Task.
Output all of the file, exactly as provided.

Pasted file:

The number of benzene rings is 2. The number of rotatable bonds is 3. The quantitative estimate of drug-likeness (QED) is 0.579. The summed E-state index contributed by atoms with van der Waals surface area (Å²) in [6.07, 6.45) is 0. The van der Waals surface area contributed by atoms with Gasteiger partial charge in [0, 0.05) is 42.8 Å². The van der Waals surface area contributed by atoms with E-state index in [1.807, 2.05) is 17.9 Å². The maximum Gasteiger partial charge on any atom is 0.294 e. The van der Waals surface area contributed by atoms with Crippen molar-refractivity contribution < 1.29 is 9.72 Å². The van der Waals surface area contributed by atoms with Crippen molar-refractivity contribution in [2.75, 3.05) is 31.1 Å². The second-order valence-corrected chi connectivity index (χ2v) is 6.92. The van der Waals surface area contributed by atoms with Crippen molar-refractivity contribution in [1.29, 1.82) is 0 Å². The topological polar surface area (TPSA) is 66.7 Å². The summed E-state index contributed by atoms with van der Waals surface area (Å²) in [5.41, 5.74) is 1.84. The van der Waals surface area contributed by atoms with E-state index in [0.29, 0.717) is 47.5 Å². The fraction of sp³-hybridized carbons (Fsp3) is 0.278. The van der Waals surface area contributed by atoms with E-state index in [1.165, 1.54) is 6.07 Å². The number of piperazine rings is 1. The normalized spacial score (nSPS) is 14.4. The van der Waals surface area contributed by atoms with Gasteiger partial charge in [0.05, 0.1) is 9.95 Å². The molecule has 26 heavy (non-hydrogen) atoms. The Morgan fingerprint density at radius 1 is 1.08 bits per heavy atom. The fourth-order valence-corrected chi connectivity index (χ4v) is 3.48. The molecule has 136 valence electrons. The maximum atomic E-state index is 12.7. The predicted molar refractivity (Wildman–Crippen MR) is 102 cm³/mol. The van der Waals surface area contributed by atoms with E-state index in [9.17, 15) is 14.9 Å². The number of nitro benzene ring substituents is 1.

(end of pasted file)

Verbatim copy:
The number of benzene rings is 2. The number of rotatable bonds is 3. The quantitative estimate of drug-likeness (QED) is 0.579. The summed E-state index contributed by atoms with van der Waals surface area (Å²) in [6.07, 6.45) is 0. The van der Waals surface area contributed by atoms with Gasteiger partial charge in [0, 0.05) is 42.8 Å². The van der Waals surface area contributed by atoms with E-state index in [1.807, 2.05) is 17.9 Å². The maximum Gasteiger partial charge on any atom is 0.294 e. The van der Waals surface area contributed by atoms with Crippen molar-refractivity contribution < 1.29 is 9.72 Å². The van der Waals surface area contributed by atoms with Crippen molar-refractivity contribution in [2.75, 3.05) is 31.1 Å². The second-order valence-corrected chi connectivity index (χ2v) is 6.92. The van der Waals surface area contributed by atoms with Crippen molar-refractivity contribution in [1.29, 1.82) is 0 Å². The topological polar surface area (TPSA) is 66.7 Å². The summed E-state index contributed by atoms with van der Waals surface area (Å²) in [5.41, 5.74) is 1.84. The van der Waals surface area contributed by atoms with E-state index in [0.29, 0.717) is 47.5 Å². The fraction of sp³-hybridized carbons (Fsp3) is 0.278. The van der Waals surface area contributed by atoms with E-state index in [1.165, 1.54) is 6.07 Å². The number of piperazine rings is 1. The normalized spacial score (nSPS) is 14.4. The van der Waals surface area contributed by atoms with Gasteiger partial charge in [0.05, 0.1) is 9.95 Å². The molecule has 26 heavy (non-hydrogen) atoms. The Morgan fingerprint density at radius 1 is 1.08 bits per heavy atom. The fourth-order valence-corrected chi connectivity index (χ4v) is 3.48. The molecule has 136 valence electrons. The maximum atomic E-state index is 12.7. The predicted molar refractivity (Wildman–Crippen MR) is 102 cm³/mol. The van der Waals surface area contributed by atoms with E-state index in [9.17, 15) is 14.9 Å². The number of nitro benzene ring substituents is 1.